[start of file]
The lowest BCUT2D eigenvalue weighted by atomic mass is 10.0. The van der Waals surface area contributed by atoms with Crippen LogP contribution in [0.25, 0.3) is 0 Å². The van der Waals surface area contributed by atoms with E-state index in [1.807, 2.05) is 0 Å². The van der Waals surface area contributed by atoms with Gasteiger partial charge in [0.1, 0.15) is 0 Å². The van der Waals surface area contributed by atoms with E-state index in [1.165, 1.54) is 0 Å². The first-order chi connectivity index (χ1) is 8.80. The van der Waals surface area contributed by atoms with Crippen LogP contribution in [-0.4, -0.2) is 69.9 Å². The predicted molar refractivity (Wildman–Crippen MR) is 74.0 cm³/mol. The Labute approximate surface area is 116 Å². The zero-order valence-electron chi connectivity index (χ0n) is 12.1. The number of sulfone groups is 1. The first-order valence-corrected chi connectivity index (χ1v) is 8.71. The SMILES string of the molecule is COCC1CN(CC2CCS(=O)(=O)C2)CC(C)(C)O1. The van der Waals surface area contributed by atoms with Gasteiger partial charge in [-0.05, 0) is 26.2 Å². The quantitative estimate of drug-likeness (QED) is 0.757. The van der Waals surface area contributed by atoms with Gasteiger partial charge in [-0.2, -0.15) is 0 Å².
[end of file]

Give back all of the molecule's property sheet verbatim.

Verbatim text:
The lowest BCUT2D eigenvalue weighted by atomic mass is 10.0. The van der Waals surface area contributed by atoms with Crippen LogP contribution in [0.25, 0.3) is 0 Å². The van der Waals surface area contributed by atoms with E-state index in [1.807, 2.05) is 0 Å². The van der Waals surface area contributed by atoms with Gasteiger partial charge in [0.1, 0.15) is 0 Å². The van der Waals surface area contributed by atoms with E-state index in [1.165, 1.54) is 0 Å². The first-order chi connectivity index (χ1) is 8.80. The van der Waals surface area contributed by atoms with Crippen LogP contribution in [-0.4, -0.2) is 69.9 Å². The predicted molar refractivity (Wildman–Crippen MR) is 74.0 cm³/mol. The Labute approximate surface area is 116 Å². The zero-order valence-electron chi connectivity index (χ0n) is 12.1. The number of sulfone groups is 1. The first-order valence-corrected chi connectivity index (χ1v) is 8.71. The SMILES string of the molecule is COCC1CN(CC2CCS(=O)(=O)C2)CC(C)(C)O1. The van der Waals surface area contributed by atoms with Gasteiger partial charge in [-0.05, 0) is 26.2 Å². The quantitative estimate of drug-likeness (QED) is 0.757. The van der Waals surface area contributed by atoms with Gasteiger partial charge in [-0.2, -0.15) is 0 Å².